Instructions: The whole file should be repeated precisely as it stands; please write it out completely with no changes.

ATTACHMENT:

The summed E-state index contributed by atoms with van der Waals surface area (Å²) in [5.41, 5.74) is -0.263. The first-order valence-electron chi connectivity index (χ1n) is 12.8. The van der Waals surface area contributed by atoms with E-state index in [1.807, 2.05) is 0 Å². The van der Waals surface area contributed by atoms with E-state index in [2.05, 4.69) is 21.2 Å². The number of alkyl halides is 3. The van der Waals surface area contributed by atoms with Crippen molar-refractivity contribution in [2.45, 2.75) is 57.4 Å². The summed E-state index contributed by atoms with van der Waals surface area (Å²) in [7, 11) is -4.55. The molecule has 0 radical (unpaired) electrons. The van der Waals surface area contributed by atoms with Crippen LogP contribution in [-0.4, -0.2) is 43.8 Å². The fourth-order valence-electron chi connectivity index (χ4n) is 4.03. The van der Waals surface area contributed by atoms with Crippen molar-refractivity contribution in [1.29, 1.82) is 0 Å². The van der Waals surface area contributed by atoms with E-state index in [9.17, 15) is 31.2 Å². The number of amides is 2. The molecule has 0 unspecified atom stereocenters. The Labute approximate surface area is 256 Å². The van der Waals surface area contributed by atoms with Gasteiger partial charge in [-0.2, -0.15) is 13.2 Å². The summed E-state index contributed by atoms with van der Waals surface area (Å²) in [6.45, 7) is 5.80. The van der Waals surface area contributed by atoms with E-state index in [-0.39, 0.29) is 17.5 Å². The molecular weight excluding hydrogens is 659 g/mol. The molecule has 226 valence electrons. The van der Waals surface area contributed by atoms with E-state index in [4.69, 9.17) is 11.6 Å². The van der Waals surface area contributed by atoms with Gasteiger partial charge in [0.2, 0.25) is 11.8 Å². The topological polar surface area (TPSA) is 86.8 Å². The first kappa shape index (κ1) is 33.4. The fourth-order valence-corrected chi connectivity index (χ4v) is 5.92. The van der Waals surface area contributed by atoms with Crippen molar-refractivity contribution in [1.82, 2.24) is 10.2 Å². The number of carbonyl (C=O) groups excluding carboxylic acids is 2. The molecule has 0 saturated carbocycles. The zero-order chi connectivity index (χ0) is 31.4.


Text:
The summed E-state index contributed by atoms with van der Waals surface area (Å²) in [5.41, 5.74) is -0.263. The first-order valence-electron chi connectivity index (χ1n) is 12.8. The van der Waals surface area contributed by atoms with E-state index in [1.807, 2.05) is 0 Å². The van der Waals surface area contributed by atoms with E-state index in [2.05, 4.69) is 21.2 Å². The number of alkyl halides is 3. The van der Waals surface area contributed by atoms with Crippen molar-refractivity contribution in [2.45, 2.75) is 57.4 Å². The summed E-state index contributed by atoms with van der Waals surface area (Å²) in [7, 11) is -4.55. The molecule has 0 radical (unpaired) electrons. The van der Waals surface area contributed by atoms with Crippen LogP contribution in [-0.4, -0.2) is 43.8 Å². The fourth-order valence-electron chi connectivity index (χ4n) is 4.03. The van der Waals surface area contributed by atoms with Crippen molar-refractivity contribution in [1.29, 1.82) is 0 Å². The van der Waals surface area contributed by atoms with E-state index in [9.17, 15) is 31.2 Å². The number of amides is 2. The molecule has 0 unspecified atom stereocenters. The Labute approximate surface area is 256 Å². The van der Waals surface area contributed by atoms with Gasteiger partial charge in [-0.2, -0.15) is 13.2 Å². The summed E-state index contributed by atoms with van der Waals surface area (Å²) in [6.45, 7) is 5.80. The van der Waals surface area contributed by atoms with E-state index in [-0.39, 0.29) is 17.5 Å². The molecular weight excluding hydrogens is 659 g/mol. The molecule has 226 valence electrons. The van der Waals surface area contributed by atoms with E-state index in [4.69, 9.17) is 11.6 Å². The van der Waals surface area contributed by atoms with Gasteiger partial charge in [0.2, 0.25) is 11.8 Å². The topological polar surface area (TPSA) is 86.8 Å². The first kappa shape index (κ1) is 33.4. The fourth-order valence-corrected chi connectivity index (χ4v) is 5.92. The van der Waals surface area contributed by atoms with Crippen molar-refractivity contribution in [1.82, 2.24) is 10.2 Å². The number of carbonyl (C=O) groups excluding carboxylic acids is 2. The molecule has 0 saturated carbocycles. The zero-order chi connectivity index (χ0) is 31.4.